Amcor PET Packaging
PET is the most adaptive and widely used plastic packaging material. Its popularity is driven by its well-known attributes, including clarity, shatter resistance, mouldability, recyclability and cost-effectiveness.
In fact, PET is the fastest growing packaging material worldwide. In 2002 some nine million tonnes of PET packaging resin were produced and converted. This is an increase of nearly 10 per cent over the prior year, and double-digit growth rates are predicted for the next five years.
In addition to packaging, PET is also a popular material for fibres used in clothing and carpets. It is so versatile that it can be recycled back into packaging or fibres depending on the demand for material.
Many beverage manufacturers use a hot-filling process to package their products. Hot filling eliminates viable spoilage organisms in the product and the package. This process requires bottles to be heat-resistant and to withstand elevated temperatures during filling and handling operations. For the last decade PET packaging manufacturers have provided customers with containers that are filled at about 85°C.
In the past, vacuum panels were required to control the collapse of the hot-filled container as it cools. Vacuum panels can limit the design freedom enjoyed in other beverage applications. The industry has recently developed a ‘panel-less’ technology — an opportunity to develop unique designs specially for the fast-paced market segments of juices, isotonics, ready-to-drink teas, enhanced waters and other non-traditional beverages.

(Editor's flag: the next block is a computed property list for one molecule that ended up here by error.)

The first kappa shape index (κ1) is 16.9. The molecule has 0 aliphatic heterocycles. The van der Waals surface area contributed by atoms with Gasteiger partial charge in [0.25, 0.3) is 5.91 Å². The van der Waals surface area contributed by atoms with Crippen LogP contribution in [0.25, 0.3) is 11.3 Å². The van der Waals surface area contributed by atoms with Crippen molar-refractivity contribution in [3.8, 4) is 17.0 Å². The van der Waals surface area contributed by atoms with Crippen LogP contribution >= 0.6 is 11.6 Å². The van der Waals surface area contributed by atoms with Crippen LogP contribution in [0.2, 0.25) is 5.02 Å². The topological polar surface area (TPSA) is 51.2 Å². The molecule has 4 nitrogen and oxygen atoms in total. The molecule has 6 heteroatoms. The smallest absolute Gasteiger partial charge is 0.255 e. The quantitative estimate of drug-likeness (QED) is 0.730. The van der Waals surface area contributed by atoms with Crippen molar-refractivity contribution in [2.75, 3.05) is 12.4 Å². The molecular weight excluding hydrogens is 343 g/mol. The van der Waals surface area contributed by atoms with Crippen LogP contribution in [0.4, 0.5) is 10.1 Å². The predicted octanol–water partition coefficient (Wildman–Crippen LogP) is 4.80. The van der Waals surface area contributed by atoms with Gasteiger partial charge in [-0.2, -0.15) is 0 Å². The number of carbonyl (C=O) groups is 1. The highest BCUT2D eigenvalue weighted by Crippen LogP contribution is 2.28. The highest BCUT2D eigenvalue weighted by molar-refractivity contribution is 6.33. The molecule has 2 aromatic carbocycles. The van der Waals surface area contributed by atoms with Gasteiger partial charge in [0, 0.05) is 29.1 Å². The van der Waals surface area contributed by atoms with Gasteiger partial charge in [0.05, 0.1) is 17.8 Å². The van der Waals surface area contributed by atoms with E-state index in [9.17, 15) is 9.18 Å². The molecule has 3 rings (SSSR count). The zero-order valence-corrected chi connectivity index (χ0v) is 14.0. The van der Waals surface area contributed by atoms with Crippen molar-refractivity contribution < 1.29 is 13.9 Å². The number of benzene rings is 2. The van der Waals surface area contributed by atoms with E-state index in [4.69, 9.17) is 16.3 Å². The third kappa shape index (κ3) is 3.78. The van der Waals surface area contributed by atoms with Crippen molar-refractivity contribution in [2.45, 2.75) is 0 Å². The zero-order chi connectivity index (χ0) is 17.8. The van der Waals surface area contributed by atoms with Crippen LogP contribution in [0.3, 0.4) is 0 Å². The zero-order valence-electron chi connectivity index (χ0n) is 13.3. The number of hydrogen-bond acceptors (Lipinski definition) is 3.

The elimination of the vacuum panel has opened up creative design options and introduced a new generation of PET packaging, as it is ideally suited to customising shapes and sizes for a variety of market channels and applications.
Simultaneously with the panel-less initiative, PET converters are expanding the thermal stability of their products beyond the 85°C hot-filling environment into pasteurising and retort processing. Using a combination of design and processing know-how, PET packaging capable of withstanding pasteurising conditions was introduced in the late 1990s.
The first breakthrough came with the successful test market of a pasteurisable pickle jar and was followed by beer bottles. The PET industry now stands ready to provide packaging for food pasteurisation applications and is poised to bring PET packaging to retort applications.